But the more that you can move work to asynchronous, then what that does is it frees up your synchronous times for things that are more important. What's more important than than status meetings one on ones spend more time in, one on ones with the people on your team. Get to know them better. Help communicate the objectives of the company in the mission and really get to understand what the drivers are for their world so that you can help motivate them and bring them along and help them be active participants in accomplishing the mission that you've defined as a leader.

We'll see more and more of that going forward. Another thing that really is, is kind of a summary of what we saw in season one is in terms of operational norms. And, you know, who comes in, when and when do we come in and why do we come in around some of these hybrid work conversations, try to push the establishment of operational norms is down as far as possible into the group as possible.

Let the group decide when they should come in, how they should come in, the frequency, the objectives. And as far as you can push that down, the better because they should be able to self-organize and work within what works for that group. It also really focuses managers to spend a lot more time thinking about output versus input. And we've seen this over and over again is that before people were judged by their input, how much time did they put in?

Are they there or are they attending the meetings, etc., versus output? You know, what are we trying to achieve? What do we need from people and what type of the timeframe? And then, you know, what roadblocks are in the way that we can help them clear so that they can get their job done better. And really that gets into the servant leadership or some people don't like servant leadership.

Service leadership is another word, but the idea being is rather than to micromanage your tasks. What I want to do is keep you focused on the objective of hand, tell you where I want you to go, not necessarily how to get there, and then use my power, my resources as a leader to move roadblocks. So, you know, what can a leader do to help the people in their team accomplish their task by using their power and leverage and resources, influence money, budget, whatever, to remove roadblocks to help the team accomplish their goal?

It's a little bit different and a lot of people are kind of uncomfortable with it. But really ultimately that's what we're here for. That's what the business is for, is to achieve outcomes and objectives, not to measure inputs. You want to measure inputs in terms of your cost, etc.. But at the end of the day, especially for knowledge workers, you want to worry about outputs.

So really focus in and make sure that everyone knows exactly what we're trying to accomplish, why we're trying to accomplish it, and the tasks that or excuse me, the timeline that we're trying to accomplish in. And if people have a problem with that, it's up to them then to come back to the manager and say, Hey, I got some issues.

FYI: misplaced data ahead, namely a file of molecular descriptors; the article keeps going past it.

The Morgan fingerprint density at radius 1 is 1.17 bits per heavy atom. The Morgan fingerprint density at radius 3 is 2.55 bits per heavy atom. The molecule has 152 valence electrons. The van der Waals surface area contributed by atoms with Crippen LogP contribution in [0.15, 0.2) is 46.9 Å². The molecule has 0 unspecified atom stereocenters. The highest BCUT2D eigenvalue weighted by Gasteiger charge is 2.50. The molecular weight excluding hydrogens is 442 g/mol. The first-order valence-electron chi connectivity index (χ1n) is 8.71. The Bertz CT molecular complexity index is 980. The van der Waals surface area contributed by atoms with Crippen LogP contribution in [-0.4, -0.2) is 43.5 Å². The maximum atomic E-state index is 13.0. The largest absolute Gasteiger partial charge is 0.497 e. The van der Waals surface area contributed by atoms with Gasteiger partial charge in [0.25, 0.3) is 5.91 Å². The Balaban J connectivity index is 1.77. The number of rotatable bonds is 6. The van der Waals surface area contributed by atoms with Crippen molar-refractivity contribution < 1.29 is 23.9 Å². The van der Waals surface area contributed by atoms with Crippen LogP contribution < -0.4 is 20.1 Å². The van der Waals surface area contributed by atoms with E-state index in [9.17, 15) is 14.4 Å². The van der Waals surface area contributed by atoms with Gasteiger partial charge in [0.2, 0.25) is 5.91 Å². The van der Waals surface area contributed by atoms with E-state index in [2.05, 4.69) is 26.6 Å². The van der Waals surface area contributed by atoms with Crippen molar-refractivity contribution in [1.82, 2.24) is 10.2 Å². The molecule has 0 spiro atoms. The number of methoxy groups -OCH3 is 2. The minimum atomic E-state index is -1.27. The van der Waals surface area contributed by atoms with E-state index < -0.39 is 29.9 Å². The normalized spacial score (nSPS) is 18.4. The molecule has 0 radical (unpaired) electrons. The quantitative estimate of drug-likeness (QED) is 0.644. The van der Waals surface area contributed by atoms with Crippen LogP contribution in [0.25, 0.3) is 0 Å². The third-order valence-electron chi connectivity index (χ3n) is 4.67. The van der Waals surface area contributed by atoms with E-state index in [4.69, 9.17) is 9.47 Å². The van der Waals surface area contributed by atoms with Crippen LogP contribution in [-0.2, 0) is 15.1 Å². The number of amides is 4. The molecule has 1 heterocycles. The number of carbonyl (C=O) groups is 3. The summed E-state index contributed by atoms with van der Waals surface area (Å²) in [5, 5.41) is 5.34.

Either I don't understand what you want from me or I don't think I'm going to be able to do it on time or to be able to do it on time. You know, I need help on these areas. ABC So that's really kind of this shift in the paradigm, if you will, to kind of what you hear about is service leadership or servant leadership.

Again, we'll continue to focus on communications. I can't stress enough how important I think it is to communicate, communicate, communicate and overcommunicate objectives to stay close to your people, not with lots of weekly status meetings, but really with the one on ones that you're not going to have more time to do because you're going to move more work to asynchronous platform as much as you can.

Meetings can be good. They can be effective if they have an objective. If the people that are in the meeting are engaged and how are they engaged to other engaged in the actual thing. The objective of the meeting is put together for not just showing up for the meeting because I'm on a list and it's every week and I need to be there so that, you know, have a clear agenda, make sure that the objectives are clear, do all the little the hygiene is a lot of meeting hygiene out there.

This is not new information. Most people just don't do it right. We fall into routine. We don't have an agenda. We don't have expected outcomes. We don't give time for people to prep. And, you know, too often we see people are just in back to back to back to back meetings and trying to find a little windows to work in actual work, whether that's really early in the morning or late after the kids go to bed or somehow squeezing in around lunch or when meetings are not happening.

So cut down on your meetings, increase your one on ones, increase the move to a sink, move your operational norms down in terms of the definition and the control, the operational norms down as far as possible. These are going to continue to be important things as we go forward. So with that, I thank you for being along for the journey.

We're coming to the end of season two pretty shortly here for work 20 x six. We've got a couple of great episodes in the can and will be releasing shortly. Season three will be coming, if you're interested potentially in sponsoring work to reach out to me, I think it's a pretty great show. We've built a great audience really within this space and I'm excited to to wrap season two, get episode 13 out the door so we can move back to the regularly scheduled guests like we like to do.

And then season three will be just around the corner. So thank you for watching. Thank you for listening. Please be sure to like and subscribe and share with a friend. It really helps drive the algorithm and it really helps, you know, kind of spread the word or trying to spread the word to help people out. Look forward to engaging with you on social media.

And thanks again for watching. Thanks for listening. I'm Jeff Fricke. We'll see you next time. Thanks for watching and thanks for listening on the podcast. See you next time.

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Jeff Frick
Founder and Principal,
Menlo Creek Media

Jeff Frick has helped literally tens of thousands of executives share their stories. In his latest show, Work 20XX, Jeff is sharpening the focus on the future of work, and all that it entails.